Comment


                                • #17
                                  Or you could send it to egontoast who thinks she knows everything...
                                  Love and compassion are necessities, not luxuries. Without them, humanity cannot survive. Dalai Lama

                                  Comment


                                  • #18
                                    Originally posted by Ashby View Post
                                    Thomas Ritter. The guy studied with von Neindorff. He is really very brilliant.
                                    I second this whole heartedly. Don't forget Shana, his wife. Actually, if I sent my mare to them I'd want Shana to work with her instead.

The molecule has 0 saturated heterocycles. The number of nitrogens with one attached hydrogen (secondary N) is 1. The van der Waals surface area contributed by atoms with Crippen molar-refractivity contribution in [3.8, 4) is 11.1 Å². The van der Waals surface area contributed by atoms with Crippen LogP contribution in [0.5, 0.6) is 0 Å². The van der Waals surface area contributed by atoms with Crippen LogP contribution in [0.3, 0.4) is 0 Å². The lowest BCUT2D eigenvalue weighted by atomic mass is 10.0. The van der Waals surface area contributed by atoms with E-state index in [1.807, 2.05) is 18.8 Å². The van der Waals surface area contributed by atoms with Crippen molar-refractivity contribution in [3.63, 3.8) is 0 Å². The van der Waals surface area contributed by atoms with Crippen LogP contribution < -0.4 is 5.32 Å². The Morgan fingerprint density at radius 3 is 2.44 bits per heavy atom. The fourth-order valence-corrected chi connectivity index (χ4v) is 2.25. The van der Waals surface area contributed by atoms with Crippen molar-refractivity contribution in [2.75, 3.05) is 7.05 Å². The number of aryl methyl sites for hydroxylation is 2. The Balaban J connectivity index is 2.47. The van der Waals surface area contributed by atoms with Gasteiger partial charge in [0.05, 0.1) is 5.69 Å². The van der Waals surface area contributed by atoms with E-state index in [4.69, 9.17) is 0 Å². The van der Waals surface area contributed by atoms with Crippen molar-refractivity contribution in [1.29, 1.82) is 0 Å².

Eileen
                                    Mad Mare™ Studio
                                    Custom Swarovski®, Czech glass and gemstone browbands in Circlet, Diadem and Tiara styles. Matching stock pins, bracelets and belts.
                                    http://MadMare.com

                                    Comment


                                    • #19
                                      Originally posted by grayarabpony View Post
                                      I have it on video.

                                      Wow! Anyway to get it to UTube so we can see ?

                                      Comment


                                      • #20
                                        The ride is on VHS tape and I couldn't post it on youTube without Peter's permission, sorry.

                                        Comment